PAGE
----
Motherhood: The World’s Toughest Job?

The work of mothers is some of the most remarkable work to behold. Family is the “school of life” and the “nursery of love,” as Herman Bavinck describes it, and in turn, the stewardship of love and life involves far more than a simple set of tasks, chores, and responsibilities. Continue Reading...

Chalk Art For The Life of the World

In his review of the Acton Institute’s film series, For the Life of the World: Letters to the Exiles, Andy Crouch noted its artistic merits, observing how well it conveyed “deeply Christian themes in widely accessible ways.” “I can only hope that many of us will indeed watch and learn,” he writes, “and that we will then give ourselves away, as skillfully, promptly, and sincerely as these filmmakers have done, for the life of the world.” Now, in response to the series, other artists are joining in on that endeavor. Continue Reading...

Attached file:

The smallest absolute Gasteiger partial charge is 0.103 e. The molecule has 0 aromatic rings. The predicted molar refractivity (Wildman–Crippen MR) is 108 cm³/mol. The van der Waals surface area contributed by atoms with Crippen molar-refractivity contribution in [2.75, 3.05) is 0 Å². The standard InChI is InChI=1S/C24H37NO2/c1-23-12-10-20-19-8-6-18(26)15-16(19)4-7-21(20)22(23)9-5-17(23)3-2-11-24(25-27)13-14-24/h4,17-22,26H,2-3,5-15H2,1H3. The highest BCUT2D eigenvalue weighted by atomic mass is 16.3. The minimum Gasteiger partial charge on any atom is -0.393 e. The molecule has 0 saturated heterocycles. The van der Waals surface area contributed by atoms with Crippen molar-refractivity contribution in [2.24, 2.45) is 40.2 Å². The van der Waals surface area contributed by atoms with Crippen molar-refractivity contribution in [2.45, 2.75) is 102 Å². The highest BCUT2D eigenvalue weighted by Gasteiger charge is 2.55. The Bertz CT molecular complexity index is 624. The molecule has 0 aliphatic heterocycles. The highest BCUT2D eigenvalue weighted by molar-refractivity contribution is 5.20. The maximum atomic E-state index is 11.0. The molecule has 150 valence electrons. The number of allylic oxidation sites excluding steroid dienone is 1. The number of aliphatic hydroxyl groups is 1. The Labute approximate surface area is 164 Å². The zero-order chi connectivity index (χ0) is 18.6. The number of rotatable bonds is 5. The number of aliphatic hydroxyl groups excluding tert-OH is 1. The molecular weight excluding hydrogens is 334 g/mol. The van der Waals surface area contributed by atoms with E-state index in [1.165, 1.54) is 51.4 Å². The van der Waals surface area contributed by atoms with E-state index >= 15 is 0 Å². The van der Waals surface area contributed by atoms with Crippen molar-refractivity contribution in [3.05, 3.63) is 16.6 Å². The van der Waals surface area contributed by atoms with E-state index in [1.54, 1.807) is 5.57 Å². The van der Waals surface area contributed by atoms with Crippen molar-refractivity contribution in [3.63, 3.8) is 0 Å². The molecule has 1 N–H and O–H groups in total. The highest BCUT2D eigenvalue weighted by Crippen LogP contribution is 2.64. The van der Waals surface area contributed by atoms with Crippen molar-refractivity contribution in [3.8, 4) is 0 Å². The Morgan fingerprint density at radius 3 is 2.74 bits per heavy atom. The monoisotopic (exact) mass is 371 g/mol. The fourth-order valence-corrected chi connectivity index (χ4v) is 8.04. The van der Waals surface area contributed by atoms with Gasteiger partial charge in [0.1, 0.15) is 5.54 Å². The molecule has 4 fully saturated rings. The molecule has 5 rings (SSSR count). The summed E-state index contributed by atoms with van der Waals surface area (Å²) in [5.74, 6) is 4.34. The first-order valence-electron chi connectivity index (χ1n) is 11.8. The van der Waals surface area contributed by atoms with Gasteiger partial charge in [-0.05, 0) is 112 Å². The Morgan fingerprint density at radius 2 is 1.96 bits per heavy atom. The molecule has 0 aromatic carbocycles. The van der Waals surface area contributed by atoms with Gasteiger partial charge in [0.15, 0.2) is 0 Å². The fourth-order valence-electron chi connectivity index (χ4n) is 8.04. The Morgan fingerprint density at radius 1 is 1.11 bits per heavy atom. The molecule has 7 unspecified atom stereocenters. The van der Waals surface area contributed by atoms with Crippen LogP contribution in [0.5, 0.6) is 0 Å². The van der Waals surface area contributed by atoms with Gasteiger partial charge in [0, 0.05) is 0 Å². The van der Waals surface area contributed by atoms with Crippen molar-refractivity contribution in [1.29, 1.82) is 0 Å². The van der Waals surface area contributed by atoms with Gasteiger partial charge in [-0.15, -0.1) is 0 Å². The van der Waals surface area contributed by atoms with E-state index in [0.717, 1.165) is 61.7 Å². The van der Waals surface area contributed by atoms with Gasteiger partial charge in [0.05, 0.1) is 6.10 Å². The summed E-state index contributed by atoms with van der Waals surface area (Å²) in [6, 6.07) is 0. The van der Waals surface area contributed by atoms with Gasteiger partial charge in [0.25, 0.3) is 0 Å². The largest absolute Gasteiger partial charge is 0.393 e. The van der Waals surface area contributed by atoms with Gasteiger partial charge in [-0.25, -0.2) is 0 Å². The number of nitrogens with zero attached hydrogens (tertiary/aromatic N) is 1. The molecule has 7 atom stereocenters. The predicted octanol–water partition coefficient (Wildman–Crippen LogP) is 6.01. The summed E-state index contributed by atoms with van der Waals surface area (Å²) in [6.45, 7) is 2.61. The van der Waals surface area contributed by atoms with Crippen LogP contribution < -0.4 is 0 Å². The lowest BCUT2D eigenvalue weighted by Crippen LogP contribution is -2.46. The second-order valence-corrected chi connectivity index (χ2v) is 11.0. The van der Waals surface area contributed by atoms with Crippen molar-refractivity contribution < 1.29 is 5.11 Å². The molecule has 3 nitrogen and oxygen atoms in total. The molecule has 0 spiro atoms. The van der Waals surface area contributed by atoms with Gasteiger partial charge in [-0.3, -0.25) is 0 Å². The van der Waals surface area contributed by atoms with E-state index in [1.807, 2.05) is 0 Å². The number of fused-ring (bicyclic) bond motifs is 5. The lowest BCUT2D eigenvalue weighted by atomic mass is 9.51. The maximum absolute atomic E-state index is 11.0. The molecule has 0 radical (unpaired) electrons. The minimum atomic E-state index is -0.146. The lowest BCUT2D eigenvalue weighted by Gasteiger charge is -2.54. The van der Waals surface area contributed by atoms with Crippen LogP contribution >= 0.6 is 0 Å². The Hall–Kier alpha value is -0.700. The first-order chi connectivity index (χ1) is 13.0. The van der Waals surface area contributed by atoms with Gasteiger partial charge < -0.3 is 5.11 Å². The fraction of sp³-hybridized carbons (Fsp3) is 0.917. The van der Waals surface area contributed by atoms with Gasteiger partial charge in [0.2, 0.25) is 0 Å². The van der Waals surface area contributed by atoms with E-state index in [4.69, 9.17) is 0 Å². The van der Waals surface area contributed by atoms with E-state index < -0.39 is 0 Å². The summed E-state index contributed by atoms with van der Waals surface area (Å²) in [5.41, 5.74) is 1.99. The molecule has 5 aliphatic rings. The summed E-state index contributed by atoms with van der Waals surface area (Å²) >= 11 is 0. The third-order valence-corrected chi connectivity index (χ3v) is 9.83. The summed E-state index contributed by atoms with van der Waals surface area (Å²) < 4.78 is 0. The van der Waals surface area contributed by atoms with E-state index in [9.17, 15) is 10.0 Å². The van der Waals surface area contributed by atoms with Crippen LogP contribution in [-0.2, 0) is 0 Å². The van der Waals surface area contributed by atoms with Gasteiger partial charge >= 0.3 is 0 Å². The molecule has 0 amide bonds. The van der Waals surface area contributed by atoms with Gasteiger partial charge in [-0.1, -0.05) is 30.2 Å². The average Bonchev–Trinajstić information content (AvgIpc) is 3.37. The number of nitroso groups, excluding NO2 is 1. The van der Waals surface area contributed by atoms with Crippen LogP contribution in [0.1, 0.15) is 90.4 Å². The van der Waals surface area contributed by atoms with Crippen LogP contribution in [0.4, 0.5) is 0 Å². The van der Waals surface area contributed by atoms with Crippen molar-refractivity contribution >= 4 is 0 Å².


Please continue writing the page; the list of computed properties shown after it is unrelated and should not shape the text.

Sloth: When We Reject What God Wants Us To Be

“If we’re not heaven bent on doing more, we’re hell bent on trying to escape all the stuff we have to do.” In Evan Koons’ concluding vlog on the Economy of Wonder, he tackles the difference between sloth and what Josef Pieper has called “virtuous idleness.” It turns out sloth isn’t just about being lazy or doing nothing or sleeping in till 2. Continue Reading...

Get Useless: Stewardship in the Economy of Wonder

“This is useless. This is gratuitous. This is wonder.” –Evan Koons When we consider the full realm of Christian stewardship, our minds immediately turn to areas like business, finance, ministry, the arts, education, and so on — the places where we “get things done.” But while each of these is indeed an important area of focus, for the Christian, stewardship also involves creating the space to stop and simply behold our God. Continue Reading...

Motherhood Is More Than a Job

I have plenty of hesitations about heeding various calls to “work-life balance,” mostly because they tend to dismiss or downplay the reality that “work” is often a lot less work than “life.” Parents of young children have a keen sense of all this, of course. Continue Reading...